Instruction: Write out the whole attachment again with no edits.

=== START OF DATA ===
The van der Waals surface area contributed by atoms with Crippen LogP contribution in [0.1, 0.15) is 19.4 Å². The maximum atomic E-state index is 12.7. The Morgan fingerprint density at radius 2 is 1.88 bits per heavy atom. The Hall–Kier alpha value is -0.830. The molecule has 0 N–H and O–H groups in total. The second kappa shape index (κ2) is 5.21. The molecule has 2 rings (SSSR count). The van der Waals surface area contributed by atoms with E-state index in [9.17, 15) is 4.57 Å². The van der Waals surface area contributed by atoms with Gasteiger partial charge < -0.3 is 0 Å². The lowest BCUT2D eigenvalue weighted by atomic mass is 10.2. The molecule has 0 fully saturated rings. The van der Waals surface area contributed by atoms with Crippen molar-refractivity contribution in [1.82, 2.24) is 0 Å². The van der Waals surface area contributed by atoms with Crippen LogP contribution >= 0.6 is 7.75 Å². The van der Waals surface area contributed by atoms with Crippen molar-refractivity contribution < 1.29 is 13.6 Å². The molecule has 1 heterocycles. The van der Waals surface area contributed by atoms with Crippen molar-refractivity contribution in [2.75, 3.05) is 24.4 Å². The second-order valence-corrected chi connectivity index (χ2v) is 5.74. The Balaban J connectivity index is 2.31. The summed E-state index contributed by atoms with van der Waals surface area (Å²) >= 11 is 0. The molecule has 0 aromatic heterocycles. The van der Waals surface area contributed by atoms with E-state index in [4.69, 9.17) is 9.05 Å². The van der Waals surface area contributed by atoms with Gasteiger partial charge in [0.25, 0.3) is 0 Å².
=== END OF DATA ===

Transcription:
The van der Waals surface area contributed by atoms with Crippen LogP contribution in [0.1, 0.15) is 19.4 Å². The maximum atomic E-state index is 12.7. The Morgan fingerprint density at radius 2 is 1.88 bits per heavy atom. The Hall–Kier alpha value is -0.830. The molecule has 0 N–H and O–H groups in total. The second kappa shape index (κ2) is 5.21. The molecule has 2 rings (SSSR count). The van der Waals surface area contributed by atoms with E-state index in [9.17, 15) is 4.57 Å². The van der Waals surface area contributed by atoms with Gasteiger partial charge < -0.3 is 0 Å². The lowest BCUT2D eigenvalue weighted by atomic mass is 10.2. The molecule has 0 fully saturated rings. The van der Waals surface area contributed by atoms with Crippen molar-refractivity contribution in [1.82, 2.24) is 0 Å². The van der Waals surface area contributed by atoms with Crippen LogP contribution >= 0.6 is 7.75 Å². The van der Waals surface area contributed by atoms with Crippen molar-refractivity contribution < 1.29 is 13.6 Å². The molecule has 1 heterocycles. The van der Waals surface area contributed by atoms with Crippen molar-refractivity contribution in [2.75, 3.05) is 24.4 Å². The second-order valence-corrected chi connectivity index (χ2v) is 5.74. The Balaban J connectivity index is 2.31. The summed E-state index contributed by atoms with van der Waals surface area (Å²) >= 11 is 0. The molecule has 0 aromatic heterocycles. The van der Waals surface area contributed by atoms with E-state index in [4.69, 9.17) is 9.05 Å². The van der Waals surface area contributed by atoms with Gasteiger partial charge in [0.25, 0.3) is 0 Å².